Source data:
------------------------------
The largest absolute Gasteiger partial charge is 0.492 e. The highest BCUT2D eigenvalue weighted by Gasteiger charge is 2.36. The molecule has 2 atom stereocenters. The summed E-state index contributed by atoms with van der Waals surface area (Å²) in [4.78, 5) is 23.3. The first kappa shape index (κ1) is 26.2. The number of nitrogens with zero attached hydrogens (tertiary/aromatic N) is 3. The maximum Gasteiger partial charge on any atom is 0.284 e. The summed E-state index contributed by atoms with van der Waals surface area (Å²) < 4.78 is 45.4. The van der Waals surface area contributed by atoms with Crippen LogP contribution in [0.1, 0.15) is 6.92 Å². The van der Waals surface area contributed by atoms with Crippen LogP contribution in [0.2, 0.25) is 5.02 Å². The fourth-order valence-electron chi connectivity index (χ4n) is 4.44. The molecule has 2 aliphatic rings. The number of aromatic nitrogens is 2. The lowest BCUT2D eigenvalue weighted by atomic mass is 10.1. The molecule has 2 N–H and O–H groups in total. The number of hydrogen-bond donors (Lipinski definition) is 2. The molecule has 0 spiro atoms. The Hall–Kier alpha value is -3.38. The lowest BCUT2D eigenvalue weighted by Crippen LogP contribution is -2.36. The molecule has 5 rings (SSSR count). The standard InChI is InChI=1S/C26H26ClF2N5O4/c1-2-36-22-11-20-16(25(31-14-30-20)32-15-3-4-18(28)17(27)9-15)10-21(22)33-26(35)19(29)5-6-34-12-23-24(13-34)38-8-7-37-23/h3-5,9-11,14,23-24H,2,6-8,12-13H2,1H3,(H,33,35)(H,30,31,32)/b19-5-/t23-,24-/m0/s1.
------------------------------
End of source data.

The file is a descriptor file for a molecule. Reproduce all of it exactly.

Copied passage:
The largest absolute Gasteiger partial charge is 0.492 e. The highest BCUT2D eigenvalue weighted by Gasteiger charge is 2.36. The molecule has 2 atom stereocenters. The summed E-state index contributed by atoms with van der Waals surface area (Å²) in [4.78, 5) is 23.3. The first kappa shape index (κ1) is 26.2. The number of nitrogens with zero attached hydrogens (tertiary/aromatic N) is 3. The maximum Gasteiger partial charge on any atom is 0.284 e. The summed E-state index contributed by atoms with van der Waals surface area (Å²) < 4.78 is 45.4. The van der Waals surface area contributed by atoms with Crippen LogP contribution in [0.1, 0.15) is 6.92 Å². The van der Waals surface area contributed by atoms with Crippen LogP contribution in [0.2, 0.25) is 5.02 Å². The fourth-order valence-electron chi connectivity index (χ4n) is 4.44. The molecule has 2 aliphatic rings. The number of aromatic nitrogens is 2. The lowest BCUT2D eigenvalue weighted by atomic mass is 10.1. The molecule has 2 N–H and O–H groups in total. The number of hydrogen-bond donors (Lipinski definition) is 2. The molecule has 0 spiro atoms. The Hall–Kier alpha value is -3.38. The lowest BCUT2D eigenvalue weighted by Crippen LogP contribution is -2.36. The molecule has 5 rings (SSSR count). The standard InChI is InChI=1S/C26H26ClF2N5O4/c1-2-36-22-11-20-16(25(31-14-30-20)32-15-3-4-18(28)17(27)9-15)10-21(22)33-26(35)19(29)5-6-34-12-23-24(13-34)38-8-7-37-23/h3-5,9-11,14,23-24H,2,6-8,12-13H2,1H3,(H,33,35)(H,30,31,32)/b19-5-/t23-,24-/m0/s1.